Dark Midnight When I Rise: The Story of the Fisk Jubilee Singers

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HarperCollins, Jul 1, 2001 - Biography & Autobiography - 512 pages
2 Reviews

Setting out initially to raise money for their university, the Fisk Jubilee Singers -- a troupe of young ex-slaves and freedmen -- ended up changing the face of American music. Despite their venues of small-town churches and train stations, and the hardships of poverty and racism, the Jubilee Singers eventually became a popular vocal group whose admirers included Ulysses S. Grant and Queen Victoria.

Recounted here for the first time is the career of the Jubilee Singers, which followed one of the most remarkable progressions in American history: from whipping post and auction block to concert hall and throne room.

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Review: Dark Midnight When I Rise: The Story of the Jubilee Singers, Who Introduced the World to the Music of Black America

User Review  - Patrick Whitman - Goodreads

Very excellent. Read full review

Review: Dark Midnight When I Rise: The Story of the Jubilee Singers, Who Introduced the World to the Music of Black America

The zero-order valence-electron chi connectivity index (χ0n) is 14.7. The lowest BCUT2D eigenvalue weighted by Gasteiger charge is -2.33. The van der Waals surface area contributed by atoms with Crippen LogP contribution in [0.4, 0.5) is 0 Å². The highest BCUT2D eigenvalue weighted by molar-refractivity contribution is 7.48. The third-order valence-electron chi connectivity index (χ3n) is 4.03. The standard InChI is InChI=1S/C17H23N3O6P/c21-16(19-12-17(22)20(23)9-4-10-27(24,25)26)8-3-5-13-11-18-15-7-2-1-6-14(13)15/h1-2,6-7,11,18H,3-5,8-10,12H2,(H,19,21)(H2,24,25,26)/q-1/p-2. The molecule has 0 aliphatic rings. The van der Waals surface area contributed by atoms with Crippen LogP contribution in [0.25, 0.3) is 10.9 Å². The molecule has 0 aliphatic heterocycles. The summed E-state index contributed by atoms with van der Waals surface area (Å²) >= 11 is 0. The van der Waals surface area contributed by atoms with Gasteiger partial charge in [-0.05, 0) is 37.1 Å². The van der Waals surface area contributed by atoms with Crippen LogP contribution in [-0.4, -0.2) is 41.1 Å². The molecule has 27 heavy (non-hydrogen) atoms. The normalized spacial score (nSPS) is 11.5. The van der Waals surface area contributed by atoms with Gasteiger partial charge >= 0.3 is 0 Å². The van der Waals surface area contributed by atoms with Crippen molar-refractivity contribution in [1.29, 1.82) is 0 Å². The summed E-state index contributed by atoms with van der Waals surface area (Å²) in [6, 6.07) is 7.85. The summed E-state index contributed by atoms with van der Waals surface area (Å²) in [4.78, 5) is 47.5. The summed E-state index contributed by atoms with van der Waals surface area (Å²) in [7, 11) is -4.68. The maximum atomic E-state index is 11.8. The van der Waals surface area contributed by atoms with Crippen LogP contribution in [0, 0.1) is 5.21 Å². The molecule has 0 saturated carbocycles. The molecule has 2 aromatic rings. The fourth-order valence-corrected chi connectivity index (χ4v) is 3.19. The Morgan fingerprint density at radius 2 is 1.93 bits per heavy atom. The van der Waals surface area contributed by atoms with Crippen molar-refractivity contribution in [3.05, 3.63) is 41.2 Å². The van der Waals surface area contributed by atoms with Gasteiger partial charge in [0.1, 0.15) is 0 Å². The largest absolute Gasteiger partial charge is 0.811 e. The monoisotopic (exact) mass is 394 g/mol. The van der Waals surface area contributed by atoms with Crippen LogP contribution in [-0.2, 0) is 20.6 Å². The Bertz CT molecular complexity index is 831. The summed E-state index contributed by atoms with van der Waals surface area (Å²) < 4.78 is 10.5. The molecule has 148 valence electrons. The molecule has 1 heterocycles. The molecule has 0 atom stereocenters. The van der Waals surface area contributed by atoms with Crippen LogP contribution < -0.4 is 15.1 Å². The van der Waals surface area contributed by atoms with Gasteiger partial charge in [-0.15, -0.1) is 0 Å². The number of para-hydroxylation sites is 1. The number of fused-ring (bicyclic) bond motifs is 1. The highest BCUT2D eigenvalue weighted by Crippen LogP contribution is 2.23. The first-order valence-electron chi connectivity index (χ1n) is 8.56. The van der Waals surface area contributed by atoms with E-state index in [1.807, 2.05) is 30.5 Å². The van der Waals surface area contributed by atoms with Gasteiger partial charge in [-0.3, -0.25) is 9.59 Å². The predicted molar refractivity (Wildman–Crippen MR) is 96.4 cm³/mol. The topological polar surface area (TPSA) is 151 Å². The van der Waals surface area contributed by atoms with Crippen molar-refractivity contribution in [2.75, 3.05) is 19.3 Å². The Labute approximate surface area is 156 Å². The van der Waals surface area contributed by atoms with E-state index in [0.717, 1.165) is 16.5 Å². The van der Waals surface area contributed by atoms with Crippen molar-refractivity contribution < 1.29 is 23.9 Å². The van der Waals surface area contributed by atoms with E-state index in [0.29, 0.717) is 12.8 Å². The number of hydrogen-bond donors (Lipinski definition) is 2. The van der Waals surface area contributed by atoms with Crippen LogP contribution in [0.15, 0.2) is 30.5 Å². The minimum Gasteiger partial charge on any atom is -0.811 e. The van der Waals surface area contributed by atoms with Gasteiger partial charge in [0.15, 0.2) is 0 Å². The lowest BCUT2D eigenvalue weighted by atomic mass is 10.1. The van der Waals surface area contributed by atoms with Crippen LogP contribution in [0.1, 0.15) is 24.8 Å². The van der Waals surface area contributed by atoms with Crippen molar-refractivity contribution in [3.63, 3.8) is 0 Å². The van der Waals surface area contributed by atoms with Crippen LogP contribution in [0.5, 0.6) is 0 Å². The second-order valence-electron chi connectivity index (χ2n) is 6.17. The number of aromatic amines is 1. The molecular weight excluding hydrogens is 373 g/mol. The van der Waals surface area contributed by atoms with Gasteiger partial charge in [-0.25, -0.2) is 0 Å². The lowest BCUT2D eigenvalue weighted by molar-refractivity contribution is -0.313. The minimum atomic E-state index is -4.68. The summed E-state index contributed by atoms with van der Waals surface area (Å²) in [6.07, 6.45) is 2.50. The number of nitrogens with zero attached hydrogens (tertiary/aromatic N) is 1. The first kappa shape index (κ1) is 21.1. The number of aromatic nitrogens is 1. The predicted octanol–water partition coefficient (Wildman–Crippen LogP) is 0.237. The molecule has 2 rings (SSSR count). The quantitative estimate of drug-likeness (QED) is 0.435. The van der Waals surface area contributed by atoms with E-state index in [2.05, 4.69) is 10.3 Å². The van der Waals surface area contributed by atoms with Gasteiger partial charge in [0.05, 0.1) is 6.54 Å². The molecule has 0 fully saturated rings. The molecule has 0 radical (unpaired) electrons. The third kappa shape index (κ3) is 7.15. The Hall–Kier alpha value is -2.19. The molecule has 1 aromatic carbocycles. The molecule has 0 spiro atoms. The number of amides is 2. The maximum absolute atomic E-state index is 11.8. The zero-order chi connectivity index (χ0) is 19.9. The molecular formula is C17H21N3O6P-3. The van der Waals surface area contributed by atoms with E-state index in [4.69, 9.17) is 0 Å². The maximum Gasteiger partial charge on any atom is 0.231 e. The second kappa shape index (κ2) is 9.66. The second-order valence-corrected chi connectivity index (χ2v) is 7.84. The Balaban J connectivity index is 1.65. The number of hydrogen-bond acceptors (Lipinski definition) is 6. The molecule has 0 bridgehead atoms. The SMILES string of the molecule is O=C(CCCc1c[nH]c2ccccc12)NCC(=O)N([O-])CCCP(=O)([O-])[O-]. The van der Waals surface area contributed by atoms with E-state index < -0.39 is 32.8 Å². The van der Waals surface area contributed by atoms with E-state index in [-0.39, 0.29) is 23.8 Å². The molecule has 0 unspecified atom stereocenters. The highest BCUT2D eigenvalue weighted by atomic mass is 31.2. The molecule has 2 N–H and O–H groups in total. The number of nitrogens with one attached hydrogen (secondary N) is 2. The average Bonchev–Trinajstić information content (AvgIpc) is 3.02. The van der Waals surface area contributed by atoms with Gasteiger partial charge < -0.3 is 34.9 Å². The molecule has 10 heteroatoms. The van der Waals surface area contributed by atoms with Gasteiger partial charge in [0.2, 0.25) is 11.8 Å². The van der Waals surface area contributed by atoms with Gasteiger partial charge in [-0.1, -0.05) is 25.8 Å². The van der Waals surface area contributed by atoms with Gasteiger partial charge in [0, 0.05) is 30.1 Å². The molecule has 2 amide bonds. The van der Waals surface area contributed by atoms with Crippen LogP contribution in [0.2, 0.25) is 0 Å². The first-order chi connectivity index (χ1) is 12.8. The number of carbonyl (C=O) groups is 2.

User Review  - Cynthia Karl - Goodreads

Even though it can get a bit boggy with detail in spots, this is a book well worth reading. I was totally unfamiliar with the "Jubilee Singers" and knew little about Fisk University in Nashville ... Read full review

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About the author (2001)

Andrew Ward is the author of numerous books, most recently the award- winning "Dark Midnight When I Rise: The Story of the Jubilee Singers," He is a former contributing editor at "The Atlantic Monthly," commentator for National Public Radios "All Things Considered," columnist for "The Washington Post," and screenwriter.

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